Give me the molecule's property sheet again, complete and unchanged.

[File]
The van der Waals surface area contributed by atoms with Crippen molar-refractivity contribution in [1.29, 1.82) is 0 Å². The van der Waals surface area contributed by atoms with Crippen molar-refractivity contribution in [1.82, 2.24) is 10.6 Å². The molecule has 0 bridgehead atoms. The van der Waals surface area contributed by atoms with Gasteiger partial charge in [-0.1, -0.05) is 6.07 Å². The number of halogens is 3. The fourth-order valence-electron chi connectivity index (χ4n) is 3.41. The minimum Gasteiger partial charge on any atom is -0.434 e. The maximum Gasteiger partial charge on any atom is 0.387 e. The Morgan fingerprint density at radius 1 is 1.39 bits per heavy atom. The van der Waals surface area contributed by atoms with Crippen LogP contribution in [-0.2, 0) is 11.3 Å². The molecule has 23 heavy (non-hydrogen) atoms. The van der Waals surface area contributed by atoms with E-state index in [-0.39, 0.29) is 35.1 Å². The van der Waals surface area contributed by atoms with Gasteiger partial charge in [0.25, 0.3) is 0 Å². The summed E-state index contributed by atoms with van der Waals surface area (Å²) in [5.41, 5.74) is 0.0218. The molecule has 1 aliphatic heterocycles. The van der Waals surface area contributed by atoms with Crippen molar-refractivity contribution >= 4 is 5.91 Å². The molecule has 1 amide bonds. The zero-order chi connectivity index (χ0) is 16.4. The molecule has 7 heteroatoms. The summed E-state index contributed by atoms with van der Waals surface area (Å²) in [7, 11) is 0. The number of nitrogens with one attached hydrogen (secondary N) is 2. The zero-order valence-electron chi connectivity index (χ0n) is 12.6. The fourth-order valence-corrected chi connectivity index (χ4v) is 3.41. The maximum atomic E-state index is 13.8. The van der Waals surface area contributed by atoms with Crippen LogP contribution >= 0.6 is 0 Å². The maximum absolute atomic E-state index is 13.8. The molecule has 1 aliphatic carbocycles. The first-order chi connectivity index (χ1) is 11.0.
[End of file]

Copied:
The van der Waals surface area contributed by atoms with Crippen molar-refractivity contribution in [1.29, 1.82) is 0 Å². The van der Waals surface area contributed by atoms with Crippen molar-refractivity contribution in [1.82, 2.24) is 10.6 Å². The molecule has 0 bridgehead atoms. The van der Waals surface area contributed by atoms with Gasteiger partial charge in [-0.1, -0.05) is 6.07 Å². The number of halogens is 3. The fourth-order valence-electron chi connectivity index (χ4n) is 3.41. The minimum Gasteiger partial charge on any atom is -0.434 e. The maximum Gasteiger partial charge on any atom is 0.387 e. The Morgan fingerprint density at radius 1 is 1.39 bits per heavy atom. The van der Waals surface area contributed by atoms with Crippen LogP contribution in [-0.2, 0) is 11.3 Å². The molecule has 23 heavy (non-hydrogen) atoms. The van der Waals surface area contributed by atoms with E-state index in [-0.39, 0.29) is 35.1 Å². The van der Waals surface area contributed by atoms with Gasteiger partial charge in [0.25, 0.3) is 0 Å². The summed E-state index contributed by atoms with van der Waals surface area (Å²) in [5.41, 5.74) is 0.0218. The molecule has 1 aliphatic heterocycles. The van der Waals surface area contributed by atoms with Crippen molar-refractivity contribution >= 4 is 5.91 Å². The molecule has 1 amide bonds. The zero-order chi connectivity index (χ0) is 16.4. The molecule has 7 heteroatoms. The summed E-state index contributed by atoms with van der Waals surface area (Å²) in [7, 11) is 0. The number of nitrogens with one attached hydrogen (secondary N) is 2. The zero-order valence-electron chi connectivity index (χ0n) is 12.6. The fourth-order valence-corrected chi connectivity index (χ4v) is 3.41. The maximum atomic E-state index is 13.8. The van der Waals surface area contributed by atoms with Crippen LogP contribution >= 0.6 is 0 Å². The maximum absolute atomic E-state index is 13.8. The molecule has 1 aliphatic carbocycles. The first-order chi connectivity index (χ1) is 11.0.